Cheriton School of Computer Science Professor Dan Berry and his former PhD student Sri Fatimah Tjong have received the most influential paper award at REFSQ 2023. Also known as the 29th International Working Conference on Requirements Engineering: Foundation for Software Quality, the annual meeting took place this year from April 17–20 in Barcelona, Spain.
“The Design of SREE — A Prototype Potential Ambiguity Finder for Requirements Specifications and Lessons Learned,” a paper presented a decade earlier at REFSQ 2013, was selected for the award because it has strongly impacted the field of natural language processing tools for requirements engineering, in particular, for its highlighting of the role and importance of recall and precision in natural language requirements specifications. The paper has also influenced industrial practices and it continues to be cited in a variety of journals, conferences and workshops spanning the fields of software engineering, requirements engineering, and software and systems modelling.
About this award-winning research and how Dan Berry became a co-supervisor of a doctoral student half a world away
In 2004, Sri Fatimah Tjong received a PhD scholarship to attend the University of Nottingham Malaysia, a branch campus of the United Kingdom’s University of Nottingham that had been established four years earlier. Although she was an ambitious student with full funding, Sri’s academic future was at risk. She had been assigned three consecutive advisors, none of whom had a background in requirements engineering and all of whom had returned to their home university shortly after joining the University of Nottingham Malaysia. She approached her graduate dean, concerned that her doctoral degree was in jeopardy, and insisted that she be co-supervised by a local supervisor in Malaysia and a requirements engineering expert elsewhere, a search for a potential co-supervisor she instigated by scanning the conference and journal literature in her field.
A few experts had replied to her plea, but only Waterloo’s Dan Berry responded enthusiastically.
“She sent me an e-mail explaining the situation and that she needed an external supervisor. She told me precisely what she wanted to work on,” Dan recalled. “I love this kind of chutzpah in a student because it practically guarantees the student will finish without my having to crack a whip or rescue the student. So, I accepted.”
In 2004, ambiguity in requirements specifications was a hot topic, and several tools to find ambiguity known as abstraction finders had and were being built. Sri wanted to improve on them. At the time, intelligent abstraction finder tools used in natural language processing were achieving recall no better than about 85 per cent. Sri’s supervisors suggested that she look into building a parser for natural language processing, since all requirements are written in natural language.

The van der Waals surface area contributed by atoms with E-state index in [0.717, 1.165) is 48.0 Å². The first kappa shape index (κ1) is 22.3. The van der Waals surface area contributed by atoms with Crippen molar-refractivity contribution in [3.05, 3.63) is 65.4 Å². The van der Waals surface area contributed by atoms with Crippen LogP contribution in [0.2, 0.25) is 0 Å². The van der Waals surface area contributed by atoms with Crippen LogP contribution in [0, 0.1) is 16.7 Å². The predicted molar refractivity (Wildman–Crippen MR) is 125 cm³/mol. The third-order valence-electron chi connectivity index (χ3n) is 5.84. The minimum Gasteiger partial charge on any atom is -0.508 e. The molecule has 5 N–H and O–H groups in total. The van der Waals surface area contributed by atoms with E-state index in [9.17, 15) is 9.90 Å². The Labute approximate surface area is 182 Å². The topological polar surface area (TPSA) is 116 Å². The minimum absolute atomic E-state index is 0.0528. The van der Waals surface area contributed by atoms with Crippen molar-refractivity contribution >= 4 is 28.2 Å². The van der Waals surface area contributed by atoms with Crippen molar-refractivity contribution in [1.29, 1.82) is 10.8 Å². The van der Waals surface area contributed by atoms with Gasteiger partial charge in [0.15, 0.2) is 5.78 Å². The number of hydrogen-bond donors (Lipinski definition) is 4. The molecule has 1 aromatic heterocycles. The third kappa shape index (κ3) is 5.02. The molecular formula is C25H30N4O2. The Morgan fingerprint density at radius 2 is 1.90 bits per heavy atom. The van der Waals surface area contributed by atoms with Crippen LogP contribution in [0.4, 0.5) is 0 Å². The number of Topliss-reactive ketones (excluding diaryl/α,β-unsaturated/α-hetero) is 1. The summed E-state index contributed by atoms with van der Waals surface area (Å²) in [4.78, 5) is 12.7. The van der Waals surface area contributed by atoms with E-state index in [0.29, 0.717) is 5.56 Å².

When Sri implemented a parser-based tool, the recall was low — less than 70 per cent — partly because of the very ambiguity it was seeking to detect.
“I knew that all the natural language tools built to date, which had no better than 85 per cent recall, were based on parsers,” Dan explained. “I told Sri that I was not surprised at the low recall, and that some in the research community were thinking that a dumb clerical tool was the way to go.”
Sri explored such a tool for the abstraction finding task. The key turned out to be decomposing the abstraction finder task into two parts — a tool part and a human part. She identified a decomposition of the abstraction finder task that was worth exploring — i.e., using a dumb clerical tool that finds with 100 per cent recall every sentence that has at least one instance of any algorithmic ambiguity, and leaving any other, non-algorithmic ambiguity to be found manually in a search focused on the non-algorithmic ambiguities.
To this end, Sri designed and built SREE, a prototype abstraction finding tool, and tested whether it would work on real-world requirements specification documents in English, a natural language. The results, however, were not good as the tool barely met its goals. Nevertheless, Sri’s PhD thesis was defended successfully as it was an exemplar of good science — a rigorous empirical test of a reasonable hypothesis that unfortunately yielded negative results.
Publishing a summary of her research, however, proved to be a much more daunting task, as negative results are notoriously difficult to publish.
A few years later, Sri and Dan joined Ricardo Gacitua and Pete Sawyer, then of Lancaster University, to publish a paper in REFSQ 2012, titled “The Case for Dumb Requirements Engineering Tools.”
Soon after that publication, Dan spent a week visiting Sri and her husband in Singapore to find a way to frame Sri’s thesis work and to write a draft of the paper that they submitted to REFSQ 2013. Dan recalled, “We decided to frame the work as though were a research idea that did not work quite the way it was planned, and as an instance of a kind of dumb tool.”
Because the tool did not work as hoped, Dan and Sri presented the research as promising ideas for future work. The framing worked, and the paper was accepted for publication at REFSQ 2013.
“It drives home the point that as authors we have no control over a paper’s impact,” Dan said. “But this paper, which I thought was mediocre because of its negative results, won a most-influential paper award a decade later.”
To learn more about the research on which this article is based, please see Sri Fatimah Tjong, Daniel M. Berry. The Design of SREE — A Prototype Potential Ambiguity Finder for Requirements Specifications and Lessons Learned. In J. Doerr, A.L. Opdahl (eds) Requirements Engineering: Foundation for Software Quality. REFSQ 2013. Lecture Notes in Computer Science, vol. 7830. Springer, Berlin, Heidelberg. https://doi.org/10.1007/978-3-642-37422-7_6 (journal subscription or institutional access required)